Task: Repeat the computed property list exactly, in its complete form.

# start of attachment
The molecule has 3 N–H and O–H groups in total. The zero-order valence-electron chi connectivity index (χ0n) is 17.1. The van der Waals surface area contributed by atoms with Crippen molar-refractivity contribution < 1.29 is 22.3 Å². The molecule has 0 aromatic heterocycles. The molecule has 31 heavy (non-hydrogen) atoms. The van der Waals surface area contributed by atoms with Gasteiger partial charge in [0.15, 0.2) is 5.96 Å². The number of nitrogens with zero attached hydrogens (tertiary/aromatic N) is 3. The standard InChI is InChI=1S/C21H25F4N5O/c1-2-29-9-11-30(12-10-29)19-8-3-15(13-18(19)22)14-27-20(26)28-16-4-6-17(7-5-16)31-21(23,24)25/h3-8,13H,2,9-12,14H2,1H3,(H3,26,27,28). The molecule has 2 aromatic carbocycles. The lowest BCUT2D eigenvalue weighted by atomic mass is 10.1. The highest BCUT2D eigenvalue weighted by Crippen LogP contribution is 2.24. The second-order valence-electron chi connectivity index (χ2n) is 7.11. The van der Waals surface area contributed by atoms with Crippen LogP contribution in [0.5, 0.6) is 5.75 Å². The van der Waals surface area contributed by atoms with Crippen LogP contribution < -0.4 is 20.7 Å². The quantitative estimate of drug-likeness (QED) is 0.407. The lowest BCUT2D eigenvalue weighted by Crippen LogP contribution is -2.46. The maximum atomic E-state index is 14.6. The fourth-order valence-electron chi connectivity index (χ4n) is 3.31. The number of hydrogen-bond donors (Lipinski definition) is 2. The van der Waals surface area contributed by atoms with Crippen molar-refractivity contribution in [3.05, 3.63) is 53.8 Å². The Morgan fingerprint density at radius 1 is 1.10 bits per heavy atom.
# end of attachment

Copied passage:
The molecule has 3 N–H and O–H groups in total. The zero-order valence-electron chi connectivity index (χ0n) is 17.1. The van der Waals surface area contributed by atoms with Crippen molar-refractivity contribution < 1.29 is 22.3 Å². The molecule has 0 aromatic heterocycles. The molecule has 31 heavy (non-hydrogen) atoms. The van der Waals surface area contributed by atoms with Gasteiger partial charge in [0.15, 0.2) is 5.96 Å². The number of nitrogens with zero attached hydrogens (tertiary/aromatic N) is 3. The standard InChI is InChI=1S/C21H25F4N5O/c1-2-29-9-11-30(12-10-29)19-8-3-15(13-18(19)22)14-27-20(26)28-16-4-6-17(7-5-16)31-21(23,24)25/h3-8,13H,2,9-12,14H2,1H3,(H3,26,27,28). The molecule has 2 aromatic carbocycles. The lowest BCUT2D eigenvalue weighted by atomic mass is 10.1. The highest BCUT2D eigenvalue weighted by Crippen LogP contribution is 2.24. The second-order valence-electron chi connectivity index (χ2n) is 7.11. The van der Waals surface area contributed by atoms with Crippen LogP contribution in [0.5, 0.6) is 5.75 Å². The van der Waals surface area contributed by atoms with Crippen LogP contribution < -0.4 is 20.7 Å². The quantitative estimate of drug-likeness (QED) is 0.407. The lowest BCUT2D eigenvalue weighted by Crippen LogP contribution is -2.46. The maximum atomic E-state index is 14.6. The fourth-order valence-electron chi connectivity index (χ4n) is 3.31. The number of hydrogen-bond donors (Lipinski definition) is 2. The van der Waals surface area contributed by atoms with Crippen molar-refractivity contribution in [3.05, 3.63) is 53.8 Å². The Morgan fingerprint density at radius 1 is 1.10 bits per heavy atom.